Public relations is so important that companies worldwide spend billions to enhance their global images. They aim to create and sustain a favorable, responsible image of their industries, organizations and employees.
Even the best professionals can only do so much when a public relations catastrophe hits. How should an affected organization, and its industry at large, handle the trauma? Who should take the blame and how far should any punitive response go? 
The US is confronting that issue relating to its favorite sport…football. I love football and support my hometown team, the Philadelphia Eagles. No, I don’t mean the game that my English colleagues have argued over for years, where players in shorts and polo shirts run up and down the field kicking the ball. I mean the American version, where big guys in padded uniforms and helmets crush each other to get that oval brown bowl to the end zone.  
The National Football League (NFL) was founded as the American Professional Football Association with 14 teams in 1920. Almost 100 years later since its 1922 name change, the present 32-team NFL boasts almost 1,700 players and generated close to $10 billion last year. Most sports stadiums reflect corporate sponsorships, with names representing well-known insurance, communications, banking or delivery companies.
The NFL has faced public relations problems for years due to many players’ unlawful conduct. It now faces a particularly huge public backlash, thanks to some team players’ high-profile criminal acts and the NFL‘s perceived weak reactions.
Last spring, elevator surveillance video surfaced showing Baltimore Ravens player Ray Rice dragging his unconscious fiancée out of an elevator and onto the floor in the now-closed Revel Casino in Atlantic City. She married him the next day. He received a two-game suspension and timid condemnation from NFL Commissioner Roger Goodell and Ravens officials. 
A second video, inside the elevator, proved Rice punched his fiancée and knocked her out. The Ravens released him and Goodell publicly apologized. Since then, three other teams have also deactivated high profile players for domestic and child abuse. Goodell is in the hot seat, but sadly, players under arrest during and post-season is nothing new. 
Big name sponsors have cut these players’ product endorsements. Some of America’s biggest corporate names are considering potential economic sanctions on NFL advertising. The media is polling whether these infractions will repel women, now a huge football audience. The NFL has spent years marketing to women, via merchandise, charitable causes and education.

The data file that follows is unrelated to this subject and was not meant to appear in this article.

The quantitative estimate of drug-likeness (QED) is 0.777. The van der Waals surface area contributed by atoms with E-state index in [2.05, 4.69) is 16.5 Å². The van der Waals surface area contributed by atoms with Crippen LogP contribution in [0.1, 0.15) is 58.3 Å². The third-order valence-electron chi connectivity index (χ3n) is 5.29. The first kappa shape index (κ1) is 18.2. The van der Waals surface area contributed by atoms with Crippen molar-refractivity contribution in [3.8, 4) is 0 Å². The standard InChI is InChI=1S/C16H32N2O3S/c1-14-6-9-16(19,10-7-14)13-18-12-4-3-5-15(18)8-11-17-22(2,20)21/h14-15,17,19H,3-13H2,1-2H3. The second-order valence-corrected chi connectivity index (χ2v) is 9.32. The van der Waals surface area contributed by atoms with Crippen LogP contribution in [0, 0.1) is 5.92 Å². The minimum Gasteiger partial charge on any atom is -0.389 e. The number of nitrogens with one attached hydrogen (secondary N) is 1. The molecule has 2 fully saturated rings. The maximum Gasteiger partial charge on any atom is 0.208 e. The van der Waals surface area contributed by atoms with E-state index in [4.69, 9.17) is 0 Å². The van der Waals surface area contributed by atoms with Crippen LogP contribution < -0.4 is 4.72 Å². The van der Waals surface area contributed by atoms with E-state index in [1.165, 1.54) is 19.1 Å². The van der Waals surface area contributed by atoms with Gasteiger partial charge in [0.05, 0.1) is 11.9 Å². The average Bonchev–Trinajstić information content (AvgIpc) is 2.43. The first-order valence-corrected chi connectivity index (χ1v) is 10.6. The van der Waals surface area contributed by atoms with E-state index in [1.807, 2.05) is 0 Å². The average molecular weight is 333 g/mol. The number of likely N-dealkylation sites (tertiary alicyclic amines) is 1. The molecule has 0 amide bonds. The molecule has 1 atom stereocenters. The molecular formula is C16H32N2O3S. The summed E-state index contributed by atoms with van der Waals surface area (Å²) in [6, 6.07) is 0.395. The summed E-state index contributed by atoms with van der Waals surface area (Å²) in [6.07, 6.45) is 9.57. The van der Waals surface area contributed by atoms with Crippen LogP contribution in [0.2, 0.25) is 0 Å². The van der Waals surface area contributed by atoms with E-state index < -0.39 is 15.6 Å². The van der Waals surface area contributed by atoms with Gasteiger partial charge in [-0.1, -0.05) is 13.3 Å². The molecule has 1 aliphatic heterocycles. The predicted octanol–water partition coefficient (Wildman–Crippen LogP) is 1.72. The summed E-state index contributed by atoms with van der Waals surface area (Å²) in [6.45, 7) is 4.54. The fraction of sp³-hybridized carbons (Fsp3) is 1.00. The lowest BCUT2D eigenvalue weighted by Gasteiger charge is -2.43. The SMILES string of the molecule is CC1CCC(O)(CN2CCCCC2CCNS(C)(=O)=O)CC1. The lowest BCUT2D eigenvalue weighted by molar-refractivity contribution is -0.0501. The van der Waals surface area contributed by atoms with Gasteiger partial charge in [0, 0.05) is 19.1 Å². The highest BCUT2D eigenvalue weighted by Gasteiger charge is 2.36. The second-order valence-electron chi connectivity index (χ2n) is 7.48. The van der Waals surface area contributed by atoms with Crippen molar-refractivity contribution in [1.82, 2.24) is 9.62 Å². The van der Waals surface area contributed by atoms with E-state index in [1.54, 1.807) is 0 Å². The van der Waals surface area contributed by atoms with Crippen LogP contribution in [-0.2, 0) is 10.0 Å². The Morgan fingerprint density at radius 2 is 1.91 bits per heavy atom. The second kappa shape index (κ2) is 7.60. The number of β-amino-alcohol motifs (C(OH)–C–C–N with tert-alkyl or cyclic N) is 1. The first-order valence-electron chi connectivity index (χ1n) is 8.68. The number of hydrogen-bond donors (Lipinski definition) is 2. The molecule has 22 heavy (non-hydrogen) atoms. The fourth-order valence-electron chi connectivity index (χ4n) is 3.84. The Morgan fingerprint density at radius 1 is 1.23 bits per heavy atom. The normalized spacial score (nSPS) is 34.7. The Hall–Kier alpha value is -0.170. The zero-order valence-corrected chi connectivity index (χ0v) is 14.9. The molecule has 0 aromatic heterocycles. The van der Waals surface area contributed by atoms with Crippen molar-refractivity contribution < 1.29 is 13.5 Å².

In light of these circumstances, it amazes me that the highly-regulated gaming industry, whose key employees must undergo close background investigations for licensing, must still defend its integrity. Infringements face penalties, fines or exclusion. Each newly-legalized jurisdiction finds industry insiders and executives presenting the same economic and social studies promoting gaming‘s community benefits. 
For example, Massachusetts passed casino legislation in 2011, but now voters face the Affordable Casino Repeal Initiative, Question 3 on the November ballot. A “yes” vote repeals the law. The same tired old casino opponents are pushing the same tired old reasons. 
National Public Radio (NPR) recently interviewed American Gaming Association (AGA) President Geoff Freeman. He stressed that the typical casino customer – now younger – reflects the whole of American society who views casinos as entertainment, dining, shopping and gambling destinations. 
Geoff smartly handled the interviewer’s predictable attempt at tripping him up. When Geoff mentioned that customers set a budget for themselves, the questioner immediately tried to define it as their budget for losing money. No, asserted Geoff. It is a budget for how a customer chooses to be entertained, just like going to a movie or a baseball game. 
Bravo, Geoff, because the best defense is a good offense. He quoted key factual information to make the case. The AGA’s most recent “State of the States” survey reveals a growing acceptance and favorability for gaming among all American age groups, with 90% approving gaming for anyone and 57% for themselves.
Will we ever see a stadium named for a gaming sponsor? I doubt it anytime soon, and yet we work in an industry that tolerates nothing illegal. 
Isn’t it ironic? Gaming regulates, polices and monitors itself, but has to constantly promote its positives while the NFL and other industries do damage control when crisis hits. The most recent poll after these team disasters hit showed almost 90% of the fans for all teams will not change their viewing habits.
Let’s hope that gaming generates that same kind of loyalty to also keep its customers.